I haven’t had health insurance since about 2000 because I couldn’t afford it. I still can’t afford it. I don’t blame the community acupuncture model for that — the blame for unaffordable healthcare is squarely on the shoulders of capitalism itself.
However, I might have been able to afford health insurance, and WCA might have been able to also, if we had made some different choices. And those choices would involve there being no CAN, no POCA, and especially, no POCA Tech. If you believe in alternate realities, somewhere there’s one in which I had the good sense to keep my mouth shut about what’s important to me, and all the energy that could have gone into movement building/infrastructure building instead went into my personal financial security. In that reality I never hired anybody, never wrote any articles and never started any organizations — but I’ve got fantastic health insurance.
I’m not saying this to guilt anybody or because I want points (it’s a little late for that). I’m saying it because I think people deserve the truth about where our infrastructure came from and what kinds of sacrifices it required. Sometimes I think people look around the POCAverse and see a co-op with some nice benefits, a membership organization that works better than other membership organizations, and wow, a school — so they assume all these structures were built by conventional means, which is to say there was extra time, money and energy to build them, after people got certain needs met. Not instead of. Which leads to them assuming that there is more money in community acupuncture than there actually is.
I did get my needs met, but not by a lot of people’s standards. See above: capitalism is brutal, people need different things. I needed to build things more than I needed health insurance.
If you have benefited in any way from POCA — gone to a POCAfest, taken an online CEU, gotten anything out of POCA at all or CAN before it — you benefited from mine and Skip’s and WCA’s willingness to create and live with (by many people’s standards) low wage jobs with no health insurance. That’s not because you took advantage of us, it’s because capitalism is brutal.
Before all of this, back when I worked a low wage public health acupuncture job, one thing I found frustrating was that the experience I got there didn’t really allow me to leave and go anywhere else except another public health job (which didn’t really exist). If somebody works for a community acupuncture clinic, though, they can always leave and start their own clinic if they don’t like the working conditions. They’ll be able to directly use whatever they’ve learned as an employee to become an owner. And of course there’s POCA, where the formula is readily available. It’s pretty egalitarian that way. If you want to create jobs, create jobs; if you want to work for somebody else, do; if you want to be a solo punk, do that. You just have to live with whatever trade-offs there are in each of those scenarios. Nobody’s stopping anybody from choosing any of them; for that matter nobody’s stopping anybody from taking what they learn from POCA and using it however the hell they want.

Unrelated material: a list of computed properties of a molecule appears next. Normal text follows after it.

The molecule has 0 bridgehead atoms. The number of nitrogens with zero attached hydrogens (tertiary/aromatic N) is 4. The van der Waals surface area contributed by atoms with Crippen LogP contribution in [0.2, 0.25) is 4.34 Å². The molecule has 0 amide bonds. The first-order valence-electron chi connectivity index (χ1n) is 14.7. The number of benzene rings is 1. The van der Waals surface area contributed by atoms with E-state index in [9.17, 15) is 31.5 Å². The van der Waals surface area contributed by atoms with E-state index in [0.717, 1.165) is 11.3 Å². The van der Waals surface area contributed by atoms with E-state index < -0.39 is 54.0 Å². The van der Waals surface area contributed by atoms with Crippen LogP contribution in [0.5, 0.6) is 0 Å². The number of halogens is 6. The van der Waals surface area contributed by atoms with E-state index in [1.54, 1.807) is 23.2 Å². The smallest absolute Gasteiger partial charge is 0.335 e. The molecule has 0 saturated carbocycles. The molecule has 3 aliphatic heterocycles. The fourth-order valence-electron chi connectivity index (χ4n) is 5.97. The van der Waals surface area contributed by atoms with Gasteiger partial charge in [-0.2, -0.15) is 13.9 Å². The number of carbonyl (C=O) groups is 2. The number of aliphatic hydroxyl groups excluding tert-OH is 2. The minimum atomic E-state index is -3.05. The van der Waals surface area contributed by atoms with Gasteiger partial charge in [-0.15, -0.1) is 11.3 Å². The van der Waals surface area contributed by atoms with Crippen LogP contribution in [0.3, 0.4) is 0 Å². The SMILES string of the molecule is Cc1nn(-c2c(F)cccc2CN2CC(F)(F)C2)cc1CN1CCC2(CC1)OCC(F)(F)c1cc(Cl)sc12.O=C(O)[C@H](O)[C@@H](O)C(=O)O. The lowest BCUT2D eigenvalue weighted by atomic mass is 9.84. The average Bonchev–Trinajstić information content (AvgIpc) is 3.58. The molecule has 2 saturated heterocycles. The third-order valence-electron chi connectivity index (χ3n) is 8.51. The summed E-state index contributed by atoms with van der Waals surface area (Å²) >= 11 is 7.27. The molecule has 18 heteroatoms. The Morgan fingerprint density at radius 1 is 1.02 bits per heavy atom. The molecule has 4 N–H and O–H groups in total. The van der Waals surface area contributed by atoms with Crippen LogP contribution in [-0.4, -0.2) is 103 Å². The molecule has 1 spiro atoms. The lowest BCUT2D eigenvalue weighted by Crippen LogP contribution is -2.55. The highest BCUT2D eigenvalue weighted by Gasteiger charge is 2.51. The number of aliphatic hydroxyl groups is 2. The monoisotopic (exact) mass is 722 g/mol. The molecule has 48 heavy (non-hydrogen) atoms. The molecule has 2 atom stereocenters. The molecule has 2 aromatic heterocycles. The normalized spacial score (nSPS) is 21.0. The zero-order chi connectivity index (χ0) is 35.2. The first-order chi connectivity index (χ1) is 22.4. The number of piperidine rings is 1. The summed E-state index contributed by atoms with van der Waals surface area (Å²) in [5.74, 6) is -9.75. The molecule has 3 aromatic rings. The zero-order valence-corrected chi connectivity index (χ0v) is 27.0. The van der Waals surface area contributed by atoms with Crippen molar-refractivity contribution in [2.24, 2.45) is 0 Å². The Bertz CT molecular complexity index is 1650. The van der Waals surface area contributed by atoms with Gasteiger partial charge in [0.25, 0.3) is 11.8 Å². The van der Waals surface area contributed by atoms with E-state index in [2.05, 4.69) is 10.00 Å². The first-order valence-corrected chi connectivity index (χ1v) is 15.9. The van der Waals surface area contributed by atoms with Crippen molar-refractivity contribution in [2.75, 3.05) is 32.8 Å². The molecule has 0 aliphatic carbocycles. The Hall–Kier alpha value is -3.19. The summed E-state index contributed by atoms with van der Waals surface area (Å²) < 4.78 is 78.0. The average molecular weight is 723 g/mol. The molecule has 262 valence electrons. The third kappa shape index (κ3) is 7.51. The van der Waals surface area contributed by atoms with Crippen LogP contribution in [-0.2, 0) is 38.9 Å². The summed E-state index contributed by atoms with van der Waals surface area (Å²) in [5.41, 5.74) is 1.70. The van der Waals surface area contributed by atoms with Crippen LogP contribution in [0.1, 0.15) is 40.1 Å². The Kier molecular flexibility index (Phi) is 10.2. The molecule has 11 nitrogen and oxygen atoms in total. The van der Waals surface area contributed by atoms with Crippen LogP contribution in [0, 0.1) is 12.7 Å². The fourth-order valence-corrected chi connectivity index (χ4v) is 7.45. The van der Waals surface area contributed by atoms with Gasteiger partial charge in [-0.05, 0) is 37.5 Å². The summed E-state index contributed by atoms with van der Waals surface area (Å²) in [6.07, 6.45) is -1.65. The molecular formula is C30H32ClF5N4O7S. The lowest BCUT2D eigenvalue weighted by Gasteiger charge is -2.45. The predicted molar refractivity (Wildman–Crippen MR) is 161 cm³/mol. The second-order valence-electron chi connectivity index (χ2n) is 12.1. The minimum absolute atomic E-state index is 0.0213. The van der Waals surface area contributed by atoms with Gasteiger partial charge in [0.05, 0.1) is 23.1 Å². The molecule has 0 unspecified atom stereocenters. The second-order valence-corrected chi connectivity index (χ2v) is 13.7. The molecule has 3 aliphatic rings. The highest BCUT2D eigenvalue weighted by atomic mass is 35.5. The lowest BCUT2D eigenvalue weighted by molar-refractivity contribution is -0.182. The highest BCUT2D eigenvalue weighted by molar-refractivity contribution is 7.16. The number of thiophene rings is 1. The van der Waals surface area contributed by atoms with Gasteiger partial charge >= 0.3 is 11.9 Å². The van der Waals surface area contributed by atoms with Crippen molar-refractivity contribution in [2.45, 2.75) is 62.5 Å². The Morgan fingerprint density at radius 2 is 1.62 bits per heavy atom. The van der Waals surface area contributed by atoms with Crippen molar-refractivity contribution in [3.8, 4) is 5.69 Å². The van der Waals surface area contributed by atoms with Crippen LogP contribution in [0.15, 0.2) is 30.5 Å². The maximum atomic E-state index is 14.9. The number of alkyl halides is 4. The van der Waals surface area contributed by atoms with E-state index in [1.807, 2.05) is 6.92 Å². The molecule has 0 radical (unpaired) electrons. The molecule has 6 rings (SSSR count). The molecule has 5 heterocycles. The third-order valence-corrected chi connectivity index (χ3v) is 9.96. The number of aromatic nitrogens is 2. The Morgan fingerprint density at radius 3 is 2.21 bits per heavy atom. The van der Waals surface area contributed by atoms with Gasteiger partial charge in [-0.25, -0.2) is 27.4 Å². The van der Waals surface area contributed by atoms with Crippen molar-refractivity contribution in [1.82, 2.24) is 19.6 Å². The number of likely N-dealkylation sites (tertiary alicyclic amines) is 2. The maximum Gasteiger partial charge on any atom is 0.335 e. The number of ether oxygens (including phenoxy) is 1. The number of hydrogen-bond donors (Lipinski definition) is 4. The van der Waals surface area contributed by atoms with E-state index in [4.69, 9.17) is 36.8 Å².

But if you want somebody to tell you that there are no painful trade offs, you shouldn’t hang around here. I’m going to hang around here because above all, I need a place where I don’t have to lie. That’s a major reason I built what I built. Infrastructure for the community acupuncture movement is not really affordable or even sensible, under capitalism; I’ve always been in it for the freedom to tell the truth.
Capitalism isn’t going to get any less brutal in the near future — in fact, the opposite is likely. I’m a big fan of people being very honest with themselves about what it is they really want and need, that’s what I’m trying to do now, and that’s what I recommend. If you’re having misgivings about community acupuncture and/or POCA supporting you in having the lifestyle, particularly the security, that you need, you should feel fine about leaving this behind and finding something else to do. If you stick around, though, you should probably ask yourself what price you’re personally willing to pay.
More on this topic coming soon.